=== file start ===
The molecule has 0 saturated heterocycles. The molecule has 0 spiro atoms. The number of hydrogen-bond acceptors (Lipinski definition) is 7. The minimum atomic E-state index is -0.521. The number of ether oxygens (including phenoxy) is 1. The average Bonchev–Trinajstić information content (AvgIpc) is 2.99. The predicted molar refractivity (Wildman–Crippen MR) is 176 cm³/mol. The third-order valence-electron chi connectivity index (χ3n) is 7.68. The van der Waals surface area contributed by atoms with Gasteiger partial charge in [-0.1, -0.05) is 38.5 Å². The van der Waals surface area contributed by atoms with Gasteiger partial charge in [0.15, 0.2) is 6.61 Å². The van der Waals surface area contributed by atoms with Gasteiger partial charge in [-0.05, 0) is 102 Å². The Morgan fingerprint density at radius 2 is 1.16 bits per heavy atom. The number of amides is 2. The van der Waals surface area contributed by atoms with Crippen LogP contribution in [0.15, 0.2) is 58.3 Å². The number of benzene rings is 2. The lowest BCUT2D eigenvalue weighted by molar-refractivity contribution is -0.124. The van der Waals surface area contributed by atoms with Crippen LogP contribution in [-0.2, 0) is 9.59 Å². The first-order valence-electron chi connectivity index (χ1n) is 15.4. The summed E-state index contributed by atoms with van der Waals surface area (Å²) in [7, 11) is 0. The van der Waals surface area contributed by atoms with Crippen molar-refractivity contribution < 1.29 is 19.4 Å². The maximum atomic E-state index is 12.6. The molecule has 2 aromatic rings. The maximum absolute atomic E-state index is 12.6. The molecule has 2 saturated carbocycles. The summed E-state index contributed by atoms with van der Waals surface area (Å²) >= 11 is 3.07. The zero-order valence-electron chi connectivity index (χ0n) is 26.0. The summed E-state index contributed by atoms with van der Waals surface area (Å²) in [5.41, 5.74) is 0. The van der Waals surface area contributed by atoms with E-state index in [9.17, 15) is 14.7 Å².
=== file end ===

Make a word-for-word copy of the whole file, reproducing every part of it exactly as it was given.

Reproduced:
The molecule has 0 saturated heterocycles. The molecule has 0 spiro atoms. The number of hydrogen-bond acceptors (Lipinski definition) is 7. The minimum atomic E-state index is -0.521. The number of ether oxygens (including phenoxy) is 1. The average Bonchev–Trinajstić information content (AvgIpc) is 2.99. The predicted molar refractivity (Wildman–Crippen MR) is 176 cm³/mol. The third-order valence-electron chi connectivity index (χ3n) is 7.68. The van der Waals surface area contributed by atoms with Gasteiger partial charge in [-0.1, -0.05) is 38.5 Å². The van der Waals surface area contributed by atoms with Gasteiger partial charge in [0.15, 0.2) is 6.61 Å². The van der Waals surface area contributed by atoms with Gasteiger partial charge in [-0.05, 0) is 102 Å². The Morgan fingerprint density at radius 2 is 1.16 bits per heavy atom. The number of amides is 2. The van der Waals surface area contributed by atoms with Crippen LogP contribution in [0.15, 0.2) is 58.3 Å². The number of benzene rings is 2. The lowest BCUT2D eigenvalue weighted by molar-refractivity contribution is -0.124. The van der Waals surface area contributed by atoms with Crippen LogP contribution in [-0.2, 0) is 9.59 Å². The first-order valence-electron chi connectivity index (χ1n) is 15.4. The summed E-state index contributed by atoms with van der Waals surface area (Å²) in [7, 11) is 0. The van der Waals surface area contributed by atoms with Crippen molar-refractivity contribution < 1.29 is 19.4 Å². The maximum atomic E-state index is 12.6. The molecule has 2 aromatic rings. The maximum absolute atomic E-state index is 12.6. The molecule has 2 saturated carbocycles. The summed E-state index contributed by atoms with van der Waals surface area (Å²) >= 11 is 3.07. The zero-order valence-electron chi connectivity index (χ0n) is 26.0. The summed E-state index contributed by atoms with van der Waals surface area (Å²) in [5.41, 5.74) is 0. The van der Waals surface area contributed by atoms with E-state index in [9.17, 15) is 14.7 Å².